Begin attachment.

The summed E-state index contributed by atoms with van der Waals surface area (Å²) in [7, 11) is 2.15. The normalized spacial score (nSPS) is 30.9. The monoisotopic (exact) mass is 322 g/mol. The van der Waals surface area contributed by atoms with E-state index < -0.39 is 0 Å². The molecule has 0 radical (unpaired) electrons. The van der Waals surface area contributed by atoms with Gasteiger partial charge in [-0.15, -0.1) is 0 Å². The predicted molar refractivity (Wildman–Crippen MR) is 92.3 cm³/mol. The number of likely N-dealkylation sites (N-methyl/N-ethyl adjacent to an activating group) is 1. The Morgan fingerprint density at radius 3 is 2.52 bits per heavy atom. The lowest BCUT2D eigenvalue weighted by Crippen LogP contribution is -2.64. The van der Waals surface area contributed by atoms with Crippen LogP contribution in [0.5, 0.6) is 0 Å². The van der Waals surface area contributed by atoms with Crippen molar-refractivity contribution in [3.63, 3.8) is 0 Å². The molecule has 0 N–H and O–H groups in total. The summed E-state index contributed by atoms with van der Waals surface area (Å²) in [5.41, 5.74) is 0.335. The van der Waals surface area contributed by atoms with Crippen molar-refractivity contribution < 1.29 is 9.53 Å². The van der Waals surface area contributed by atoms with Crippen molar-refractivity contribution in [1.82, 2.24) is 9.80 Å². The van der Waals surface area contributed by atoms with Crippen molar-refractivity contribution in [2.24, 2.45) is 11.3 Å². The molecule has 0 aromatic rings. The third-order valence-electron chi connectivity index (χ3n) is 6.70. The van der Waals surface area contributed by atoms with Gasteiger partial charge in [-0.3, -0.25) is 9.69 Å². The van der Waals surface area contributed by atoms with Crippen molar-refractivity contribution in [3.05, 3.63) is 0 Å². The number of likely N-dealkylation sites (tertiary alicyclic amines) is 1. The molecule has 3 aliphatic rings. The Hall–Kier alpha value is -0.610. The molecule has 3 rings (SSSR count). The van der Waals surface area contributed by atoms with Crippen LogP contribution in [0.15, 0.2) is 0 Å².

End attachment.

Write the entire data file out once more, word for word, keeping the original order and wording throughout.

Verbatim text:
The summed E-state index contributed by atoms with van der Waals surface area (Å²) in [7, 11) is 2.15. The normalized spacial score (nSPS) is 30.9. The monoisotopic (exact) mass is 322 g/mol. The van der Waals surface area contributed by atoms with E-state index < -0.39 is 0 Å². The molecule has 0 radical (unpaired) electrons. The van der Waals surface area contributed by atoms with Gasteiger partial charge in [-0.15, -0.1) is 0 Å². The predicted molar refractivity (Wildman–Crippen MR) is 92.3 cm³/mol. The number of likely N-dealkylation sites (N-methyl/N-ethyl adjacent to an activating group) is 1. The Morgan fingerprint density at radius 3 is 2.52 bits per heavy atom. The lowest BCUT2D eigenvalue weighted by Crippen LogP contribution is -2.64. The van der Waals surface area contributed by atoms with Crippen LogP contribution in [0.5, 0.6) is 0 Å². The van der Waals surface area contributed by atoms with Crippen molar-refractivity contribution in [3.63, 3.8) is 0 Å². The molecule has 0 N–H and O–H groups in total. The summed E-state index contributed by atoms with van der Waals surface area (Å²) in [5.41, 5.74) is 0.335. The van der Waals surface area contributed by atoms with Crippen molar-refractivity contribution < 1.29 is 9.53 Å². The van der Waals surface area contributed by atoms with Crippen molar-refractivity contribution in [1.82, 2.24) is 9.80 Å². The van der Waals surface area contributed by atoms with Crippen molar-refractivity contribution in [2.24, 2.45) is 11.3 Å². The molecule has 0 aromatic rings. The third-order valence-electron chi connectivity index (χ3n) is 6.70. The van der Waals surface area contributed by atoms with Gasteiger partial charge in [-0.3, -0.25) is 9.69 Å². The van der Waals surface area contributed by atoms with Crippen molar-refractivity contribution in [3.05, 3.63) is 0 Å². The number of likely N-dealkylation sites (tertiary alicyclic amines) is 1. The molecule has 3 aliphatic rings. The Hall–Kier alpha value is -0.610. The molecule has 3 rings (SSSR count). The van der Waals surface area contributed by atoms with Crippen LogP contribution in [0.15, 0.2) is 0 Å².